Professor Guy E. Gaux Prof. Gaux was an important political person in the world of mathematics. He had a reputation as one of the country’s near-top mathematicians. He had acquired this reputation through his association with some of the world’s best mathematicians, to whom he made himself useful, and through self-promotion. We will call Guy’s university, Good U. At the time, it was quite good in Guy’s field.
Professor Ed Visor Ed only plays a peripheral role. He had a reputation for producing outstanding young mathematicians. He was a well-known mathematician in his own right, but his brilliant students gave him an even greater status. He taught at an unnamed (here) outstanding university.
Doctor Truly* Brilliant Truly was one of Prof. Visor’s best students. The career path of such a student usually follows a standard trajectory at the beginning. The graduate gets a special 3-year position at either Harvard, Yale, Chicago, Princeton or UC Berkeley. They teach (just a little) and do research, usually working with one of the country’s top mathematicians. Then they go on to a permanent position at an outstanding school. That’s the trajectory Truly followed – initially; but other characters in this story, sadly and evilly in my mind, cut his brilliant career off at the pass. We will refer to his school, one of those top six, as Great U.
*(I used the name Truly in the original version of this story in order to make it hard to identify anyone. Now that I have posted a letter – see below – from “Truly”, it will be obvious that Truly is not a woman. But I’m too lazy to change the name, so I only changed the pronouns.)
Doctor Jess O. Kay Jess was also one of Prof. Visor’s students. He wasn’t nearly in the category of Truly, so he took a post-doctoral position at Good U. Dr. Talented (described below) once told me that the only reason Good U. hired Jess was that they wanted to curry favor with Ed Visor.
Dr. H.I. Lee Talented Lee was an outstanding mathematician in his early thirties. He came to Good U. as a visitor, but he hoped to get hired as a tenured professor, and that did happen – after the proof was purloined by him.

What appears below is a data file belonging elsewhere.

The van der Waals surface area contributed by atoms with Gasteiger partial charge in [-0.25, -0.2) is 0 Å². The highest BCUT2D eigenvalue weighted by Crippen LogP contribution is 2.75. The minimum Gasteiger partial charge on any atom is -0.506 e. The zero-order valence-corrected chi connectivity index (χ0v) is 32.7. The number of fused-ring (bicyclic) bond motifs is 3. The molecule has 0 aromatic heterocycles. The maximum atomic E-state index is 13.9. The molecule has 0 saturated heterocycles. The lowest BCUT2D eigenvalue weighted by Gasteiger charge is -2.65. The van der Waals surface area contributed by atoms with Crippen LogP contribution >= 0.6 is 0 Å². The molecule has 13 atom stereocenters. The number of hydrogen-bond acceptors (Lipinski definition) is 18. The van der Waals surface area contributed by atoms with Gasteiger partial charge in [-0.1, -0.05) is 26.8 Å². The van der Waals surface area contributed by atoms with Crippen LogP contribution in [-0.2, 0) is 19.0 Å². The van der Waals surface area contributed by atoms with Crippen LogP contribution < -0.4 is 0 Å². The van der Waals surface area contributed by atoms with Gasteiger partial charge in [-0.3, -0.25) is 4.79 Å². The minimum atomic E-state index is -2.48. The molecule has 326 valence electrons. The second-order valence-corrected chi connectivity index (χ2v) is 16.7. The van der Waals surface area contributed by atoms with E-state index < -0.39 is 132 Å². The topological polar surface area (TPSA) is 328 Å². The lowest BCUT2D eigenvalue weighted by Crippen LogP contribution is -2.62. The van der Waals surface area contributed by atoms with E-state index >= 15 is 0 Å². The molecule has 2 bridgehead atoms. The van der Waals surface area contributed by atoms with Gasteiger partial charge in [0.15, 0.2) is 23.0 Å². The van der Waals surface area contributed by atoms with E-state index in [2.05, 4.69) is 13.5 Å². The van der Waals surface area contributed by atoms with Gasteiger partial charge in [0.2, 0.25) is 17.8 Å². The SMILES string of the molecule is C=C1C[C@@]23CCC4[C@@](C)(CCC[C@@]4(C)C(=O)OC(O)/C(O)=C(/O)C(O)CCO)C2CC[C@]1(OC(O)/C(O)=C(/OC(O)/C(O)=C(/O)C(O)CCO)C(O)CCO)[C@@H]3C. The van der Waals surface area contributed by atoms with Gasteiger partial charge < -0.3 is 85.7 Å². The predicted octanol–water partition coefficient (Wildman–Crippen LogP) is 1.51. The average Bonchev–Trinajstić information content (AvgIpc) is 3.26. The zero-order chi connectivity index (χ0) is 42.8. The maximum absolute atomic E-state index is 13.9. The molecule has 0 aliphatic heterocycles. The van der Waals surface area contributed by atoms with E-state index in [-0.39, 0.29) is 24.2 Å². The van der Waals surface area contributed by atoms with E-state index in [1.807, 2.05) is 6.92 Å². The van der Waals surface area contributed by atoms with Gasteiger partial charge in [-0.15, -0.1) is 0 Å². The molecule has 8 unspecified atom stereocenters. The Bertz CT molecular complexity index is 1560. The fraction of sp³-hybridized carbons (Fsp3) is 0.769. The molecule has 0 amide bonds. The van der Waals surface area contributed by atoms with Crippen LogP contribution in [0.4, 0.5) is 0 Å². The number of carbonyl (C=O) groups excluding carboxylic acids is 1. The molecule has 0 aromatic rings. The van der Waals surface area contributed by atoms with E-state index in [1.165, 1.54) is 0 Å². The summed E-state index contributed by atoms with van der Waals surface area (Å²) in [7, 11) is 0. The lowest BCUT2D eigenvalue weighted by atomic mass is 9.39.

Professor I. William “Will” Whotevor Will plays a role in a latter attempt to keep Truly down.
Me I was at Good U. during the year the paper rustling occurred and was a close eyewitness to the events as they happened, though I didn’t know it at the time.
The Proof – Its Importance
The best way to explain the importance of the purloined proof is this excerpt from a document describing Lee’s work and career.
“…One particularly important achievement of Lee’s early work was his collaboration with Jess O. Kay which led to the [P-Method]…a formative contribution to the field…that was later to become wavelets, a powerful technique that…revolutionized digital signal processing and image compression….”
[“P-Method” is my description. They use a different description, but, for me, P stands for “purloined”.]
The Story – A Brief Version
A very senior mathematician asked me (a very junior mathematician) if I would look at a letter (See Mike Wilson Original Proof and fixed reversed page, Mike Wilson Original Proof fixed page. )that he had received from Truly. Here is why he asked, and what he wanted to know.
Many years earlier, my senior colleague had proved a theorem. Now, Truly had just proved the same theorem using a different method. Since Truly was still a junior mathematician, he appropriately sent his proof in a letter to my senior colleague to make sure that he wasn’t using his method, and to let him know that he had proved the theorem. Though Truly didn’t need to do this – since his method truly was different – it was appropriate to ask my colleague before he published it.
Now, rather than look at his proof himself, my colleague gave it to me to look at. As a young mathematician that gave me an opportunity to study Truly’s proof. He was known to be quite talented since he had already achieved a solution to a problem that top mathematicians hadn’t solved. It never hurts to study the work of such a brilliant mathematician. Their methods are usually new, very creative, and very useful. Also, my senior colleague was well known, and his work was certainly worth studying.
I commenced to study Truly’s proof; and I had help.
Lee Talented and I worked in the same field of mathematics. We became friends and spent a lot of time discussing math. Though he was only in his early thirties, he was an outstanding mathematician who received his PhD at a young age. I learned a lot from him.